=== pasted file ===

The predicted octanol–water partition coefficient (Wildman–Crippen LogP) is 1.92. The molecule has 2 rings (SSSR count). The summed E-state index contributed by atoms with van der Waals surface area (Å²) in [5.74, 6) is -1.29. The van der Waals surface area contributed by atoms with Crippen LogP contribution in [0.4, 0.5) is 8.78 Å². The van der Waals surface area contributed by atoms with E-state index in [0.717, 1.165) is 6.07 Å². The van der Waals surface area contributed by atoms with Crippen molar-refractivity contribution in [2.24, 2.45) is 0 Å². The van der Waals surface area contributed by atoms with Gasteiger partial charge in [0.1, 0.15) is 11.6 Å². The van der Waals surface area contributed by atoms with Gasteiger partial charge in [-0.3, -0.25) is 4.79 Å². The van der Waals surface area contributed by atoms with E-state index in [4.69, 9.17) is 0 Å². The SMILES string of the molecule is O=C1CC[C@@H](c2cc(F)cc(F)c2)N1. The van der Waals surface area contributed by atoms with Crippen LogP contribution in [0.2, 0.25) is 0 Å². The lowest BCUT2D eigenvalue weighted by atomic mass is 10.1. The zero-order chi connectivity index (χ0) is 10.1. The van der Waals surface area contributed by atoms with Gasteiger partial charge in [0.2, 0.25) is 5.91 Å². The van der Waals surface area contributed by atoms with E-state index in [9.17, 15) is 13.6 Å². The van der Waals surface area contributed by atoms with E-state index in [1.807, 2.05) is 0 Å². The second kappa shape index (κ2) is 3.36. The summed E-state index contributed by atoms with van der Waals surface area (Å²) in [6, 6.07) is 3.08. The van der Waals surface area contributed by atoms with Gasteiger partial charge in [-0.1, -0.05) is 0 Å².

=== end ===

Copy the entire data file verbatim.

The predicted octanol–water partition coefficient (Wildman–Crippen LogP) is 1.92. The molecule has 2 rings (SSSR count). The summed E-state index contributed by atoms with van der Waals surface area (Å²) in [5.74, 6) is -1.29. The van der Waals surface area contributed by atoms with Crippen LogP contribution in [0.4, 0.5) is 8.78 Å². The van der Waals surface area contributed by atoms with E-state index in [0.717, 1.165) is 6.07 Å². The van der Waals surface area contributed by atoms with Crippen molar-refractivity contribution in [2.24, 2.45) is 0 Å². The van der Waals surface area contributed by atoms with Gasteiger partial charge in [0.1, 0.15) is 11.6 Å². The van der Waals surface area contributed by atoms with Gasteiger partial charge in [-0.3, -0.25) is 4.79 Å². The van der Waals surface area contributed by atoms with E-state index in [4.69, 9.17) is 0 Å². The SMILES string of the molecule is O=C1CC[C@@H](c2cc(F)cc(F)c2)N1. The van der Waals surface area contributed by atoms with Crippen LogP contribution in [0.2, 0.25) is 0 Å². The lowest BCUT2D eigenvalue weighted by atomic mass is 10.1. The zero-order chi connectivity index (χ0) is 10.1. The van der Waals surface area contributed by atoms with Gasteiger partial charge in [0.2, 0.25) is 5.91 Å². The van der Waals surface area contributed by atoms with E-state index in [9.17, 15) is 13.6 Å². The van der Waals surface area contributed by atoms with E-state index in [1.807, 2.05) is 0 Å². The second kappa shape index (κ2) is 3.36. The summed E-state index contributed by atoms with van der Waals surface area (Å²) in [6, 6.07) is 3.08. The van der Waals surface area contributed by atoms with Gasteiger partial charge in [-0.1, -0.05) is 0 Å².